Dr. David L. Walters took hold of the band program in 1961; retiring in 1991, he still maintains an active presence in the marching field today as an adjudicator and a clinician.

The Southerners are one of the most successful bands in the state of Alabama, performing in the inaugural parade for President Lyndon B. Johnson as well as being asked to represent the state at the bicentennial parade in Philadelphia in 1976. The band performed for several years as the halftime entertainment for the Atlanta Falcons football team and has given exhibition shows at numerous Bands of America regional contests. It has consistent membership between 400 and 500.

Walters began his music education journey in the U.S. Navy where he graduated from the Naval School of Music. He furthered his education first at Miami University in Oxford, Ohio, with a bachelors in music, followed by musicology studies at Washington University in St. Louis. He then completed his Masters in Music Theory from Florida State University in 1960. The following year, Walters was hired as the director of bands. In 1971, he received an honorary doctorate from JSU.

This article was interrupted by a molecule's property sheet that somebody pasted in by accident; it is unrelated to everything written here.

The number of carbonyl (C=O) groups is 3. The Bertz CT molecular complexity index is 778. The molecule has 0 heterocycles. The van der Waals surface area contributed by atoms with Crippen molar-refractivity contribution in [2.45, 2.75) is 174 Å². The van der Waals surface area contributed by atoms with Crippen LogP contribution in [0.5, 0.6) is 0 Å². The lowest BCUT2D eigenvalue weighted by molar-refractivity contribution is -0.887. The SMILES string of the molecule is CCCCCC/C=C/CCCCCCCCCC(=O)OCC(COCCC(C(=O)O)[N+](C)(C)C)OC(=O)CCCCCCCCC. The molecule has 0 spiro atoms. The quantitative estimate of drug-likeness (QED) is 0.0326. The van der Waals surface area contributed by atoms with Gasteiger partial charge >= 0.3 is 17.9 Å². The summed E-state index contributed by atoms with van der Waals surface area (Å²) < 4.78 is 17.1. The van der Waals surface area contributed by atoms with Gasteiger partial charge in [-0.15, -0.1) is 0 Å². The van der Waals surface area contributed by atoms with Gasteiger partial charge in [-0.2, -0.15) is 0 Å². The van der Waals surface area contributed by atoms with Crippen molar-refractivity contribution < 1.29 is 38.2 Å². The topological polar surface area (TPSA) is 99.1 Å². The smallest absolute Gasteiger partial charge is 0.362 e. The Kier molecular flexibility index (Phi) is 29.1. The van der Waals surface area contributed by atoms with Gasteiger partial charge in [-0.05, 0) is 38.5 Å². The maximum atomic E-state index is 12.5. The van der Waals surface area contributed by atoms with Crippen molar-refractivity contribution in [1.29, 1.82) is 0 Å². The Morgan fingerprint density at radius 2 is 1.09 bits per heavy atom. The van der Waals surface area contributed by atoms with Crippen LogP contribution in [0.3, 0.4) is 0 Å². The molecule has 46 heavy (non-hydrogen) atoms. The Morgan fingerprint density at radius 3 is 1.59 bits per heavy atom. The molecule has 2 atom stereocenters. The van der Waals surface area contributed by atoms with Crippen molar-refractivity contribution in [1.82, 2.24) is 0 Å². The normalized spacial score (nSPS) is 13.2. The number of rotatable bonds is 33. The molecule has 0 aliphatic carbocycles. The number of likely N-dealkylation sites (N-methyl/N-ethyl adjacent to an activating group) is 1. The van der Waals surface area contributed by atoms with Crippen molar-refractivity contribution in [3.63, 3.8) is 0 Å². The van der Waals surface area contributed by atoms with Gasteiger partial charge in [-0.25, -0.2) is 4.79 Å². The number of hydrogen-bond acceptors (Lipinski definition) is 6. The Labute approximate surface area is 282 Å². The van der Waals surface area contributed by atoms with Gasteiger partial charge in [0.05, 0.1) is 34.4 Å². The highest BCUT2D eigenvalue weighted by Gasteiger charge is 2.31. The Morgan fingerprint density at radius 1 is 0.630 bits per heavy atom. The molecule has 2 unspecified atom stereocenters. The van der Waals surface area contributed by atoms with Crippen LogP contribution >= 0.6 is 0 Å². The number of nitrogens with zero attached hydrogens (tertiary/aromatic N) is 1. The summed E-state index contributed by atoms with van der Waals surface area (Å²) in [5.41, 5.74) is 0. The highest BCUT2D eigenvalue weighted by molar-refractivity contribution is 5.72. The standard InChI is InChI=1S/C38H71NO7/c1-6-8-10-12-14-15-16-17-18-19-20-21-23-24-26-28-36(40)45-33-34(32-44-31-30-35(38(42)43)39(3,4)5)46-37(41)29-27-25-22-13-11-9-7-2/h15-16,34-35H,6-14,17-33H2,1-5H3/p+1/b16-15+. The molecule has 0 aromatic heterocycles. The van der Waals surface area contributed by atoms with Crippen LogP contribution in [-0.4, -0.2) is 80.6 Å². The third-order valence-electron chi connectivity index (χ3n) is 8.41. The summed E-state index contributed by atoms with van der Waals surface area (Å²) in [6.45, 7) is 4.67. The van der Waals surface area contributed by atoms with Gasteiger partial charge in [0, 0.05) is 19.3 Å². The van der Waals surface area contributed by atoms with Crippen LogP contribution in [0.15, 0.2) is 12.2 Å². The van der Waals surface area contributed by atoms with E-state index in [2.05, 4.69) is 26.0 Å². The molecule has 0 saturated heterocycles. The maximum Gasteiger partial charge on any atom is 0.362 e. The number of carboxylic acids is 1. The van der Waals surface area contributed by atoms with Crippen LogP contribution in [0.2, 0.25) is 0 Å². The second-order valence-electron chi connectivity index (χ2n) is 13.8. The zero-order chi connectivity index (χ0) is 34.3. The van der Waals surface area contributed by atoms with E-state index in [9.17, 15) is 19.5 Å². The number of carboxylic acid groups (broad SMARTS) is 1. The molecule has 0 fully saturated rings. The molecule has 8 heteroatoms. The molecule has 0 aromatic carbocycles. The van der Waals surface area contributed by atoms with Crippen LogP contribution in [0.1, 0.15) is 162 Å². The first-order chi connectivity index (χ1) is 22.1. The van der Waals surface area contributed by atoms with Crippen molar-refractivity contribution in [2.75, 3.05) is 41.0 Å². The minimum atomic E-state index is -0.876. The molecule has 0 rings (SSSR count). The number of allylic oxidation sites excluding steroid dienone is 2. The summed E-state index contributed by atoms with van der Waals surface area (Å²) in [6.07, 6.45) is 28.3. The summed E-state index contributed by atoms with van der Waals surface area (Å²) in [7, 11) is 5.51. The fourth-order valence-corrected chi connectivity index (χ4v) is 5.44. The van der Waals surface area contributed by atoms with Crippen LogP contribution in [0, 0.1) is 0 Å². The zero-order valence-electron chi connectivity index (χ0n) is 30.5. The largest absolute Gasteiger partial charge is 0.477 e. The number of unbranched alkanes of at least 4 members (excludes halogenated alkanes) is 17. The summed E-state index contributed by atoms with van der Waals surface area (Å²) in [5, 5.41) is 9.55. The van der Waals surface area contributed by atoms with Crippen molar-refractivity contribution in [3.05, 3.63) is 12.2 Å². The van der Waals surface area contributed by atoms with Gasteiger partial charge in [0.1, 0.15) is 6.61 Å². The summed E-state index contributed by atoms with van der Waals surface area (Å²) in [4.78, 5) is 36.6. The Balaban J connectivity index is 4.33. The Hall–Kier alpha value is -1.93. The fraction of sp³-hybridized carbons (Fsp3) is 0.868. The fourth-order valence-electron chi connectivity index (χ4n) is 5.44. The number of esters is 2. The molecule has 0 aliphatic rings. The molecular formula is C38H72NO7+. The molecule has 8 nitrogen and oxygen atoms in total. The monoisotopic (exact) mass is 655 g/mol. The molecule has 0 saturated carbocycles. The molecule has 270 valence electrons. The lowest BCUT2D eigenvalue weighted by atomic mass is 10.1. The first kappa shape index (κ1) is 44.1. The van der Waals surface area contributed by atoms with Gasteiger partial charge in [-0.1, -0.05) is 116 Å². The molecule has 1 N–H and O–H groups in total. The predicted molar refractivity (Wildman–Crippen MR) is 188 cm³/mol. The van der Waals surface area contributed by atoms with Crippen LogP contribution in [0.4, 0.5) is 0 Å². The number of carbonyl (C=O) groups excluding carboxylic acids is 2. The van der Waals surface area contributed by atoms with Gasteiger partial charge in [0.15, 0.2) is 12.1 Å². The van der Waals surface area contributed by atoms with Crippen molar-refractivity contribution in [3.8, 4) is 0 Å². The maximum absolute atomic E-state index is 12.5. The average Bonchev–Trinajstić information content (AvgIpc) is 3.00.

Walters was influential in the band community not only as a professor, but also as an arranger. He was Jacksonville States principal music arranger and regularly helped craft the groups field marching drill as well. Walters developed Jacksonville States signature sound and fostered traditions—such as the bands singing of the gospel hymn, “I’ll Fly Away,” at the end of every football game—that remain to this day.